Hastings’ ROTS have been around since 2006. Formerly known as Rise Of The Simians, the group once traded in what they themselves describe as “orthodox sludge/doom”. 2007’s self titled demo was followed two years later by The Cursed Law Of Thelema EP, both of which were well received (the latter reviewed here). I’m going to have to come clean and admit that I failed to get my hands on either release and have only heard a couple of tracks from that era of the group. In April of last year ROTS opened Desertfest in Camden and their latest release – three track EP ‘The Night The Trees Burnt’ – was recorded soon after.
‘The Night The Trees Burnt’ starts out as a portentous funereal march before blossoming into a steady, woozy groove. Luke Bolton’s strong sore throat vocals are the only real evidence of past sludginess here; a fuzzed out bass drop-down opening the floodgates for the track to build and shift into Black Metal territory. A second drop-down, this time into phased-out post-rock sparseness, follows. A tom thumping build-up stops wilfully short of the anticipated return, leaving the riff to ring out mournfully.
‘Great Sleep Into Oblivion’ opens with a Logan’s Run sample and, to be fair, it’s hard to find fault with that. What I did find fault with however is how loud one guitar is in the mix throughout the song, and especially in its intro. I’m positive it makes me sound like an arsehole to even mention it but –particularly as a headphones listener — it did really pop me out of the track. Moaning aside, ‘Great Sleep Into Oblivion’ galumphs along weightily and doomily enough; convincingly evoking spatial immensity.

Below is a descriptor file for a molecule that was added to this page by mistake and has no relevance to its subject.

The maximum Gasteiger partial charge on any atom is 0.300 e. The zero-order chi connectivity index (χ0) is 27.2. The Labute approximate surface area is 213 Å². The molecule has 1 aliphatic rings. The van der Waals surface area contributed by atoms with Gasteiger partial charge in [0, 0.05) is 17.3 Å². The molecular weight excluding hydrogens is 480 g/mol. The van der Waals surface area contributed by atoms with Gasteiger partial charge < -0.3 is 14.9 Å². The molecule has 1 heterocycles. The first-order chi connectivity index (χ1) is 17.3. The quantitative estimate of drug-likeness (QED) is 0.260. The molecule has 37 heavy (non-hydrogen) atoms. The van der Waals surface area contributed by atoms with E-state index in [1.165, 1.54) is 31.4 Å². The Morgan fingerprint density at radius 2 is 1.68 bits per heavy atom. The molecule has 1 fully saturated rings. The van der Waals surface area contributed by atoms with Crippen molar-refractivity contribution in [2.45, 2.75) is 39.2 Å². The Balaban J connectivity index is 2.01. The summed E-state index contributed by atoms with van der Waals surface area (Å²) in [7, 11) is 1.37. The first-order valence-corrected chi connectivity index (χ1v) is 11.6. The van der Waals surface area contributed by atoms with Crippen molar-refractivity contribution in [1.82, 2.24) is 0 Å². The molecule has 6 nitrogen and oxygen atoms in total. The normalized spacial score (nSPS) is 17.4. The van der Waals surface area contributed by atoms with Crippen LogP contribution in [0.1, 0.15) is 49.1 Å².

The stand out track of the record is closer ‘Beads Carved From Bone’ which is a powerful, spiky, and accomplished lump of Blackened Sludge. Its satisfyingly sparse yet epic ending seems to echo the record’s beginnings, bringing the EP to a pleasingly ouroboros like conclusion and making revisiting the whole thing again almost irresistible.
Even with my limited knowledge of ROTS prior work,’ The NightThe Trees Burnt’ sounds very transitional to me; like an established band moving into new territory, searching for a new sound. I think that’s the reason the EP – listenable and enjoyable as it is – doesn’t quite feel like the finished product I expected from a group in their eight year. In all probability, that’s no bad thing; it’s refreshing to listen to a band pushing themselves as opposed to settling into a well ploughed rut and I’m definitely looking forward to hearing what ROTS come out with next.
‘The Night The Trees Burnt’ is available to download as Name Your Price from the ROTS Bandcamp page while CD packages featuring the evocative photography of Eric Flaker are available from the ROTS BigCartel store.
Scribed by: John Reppion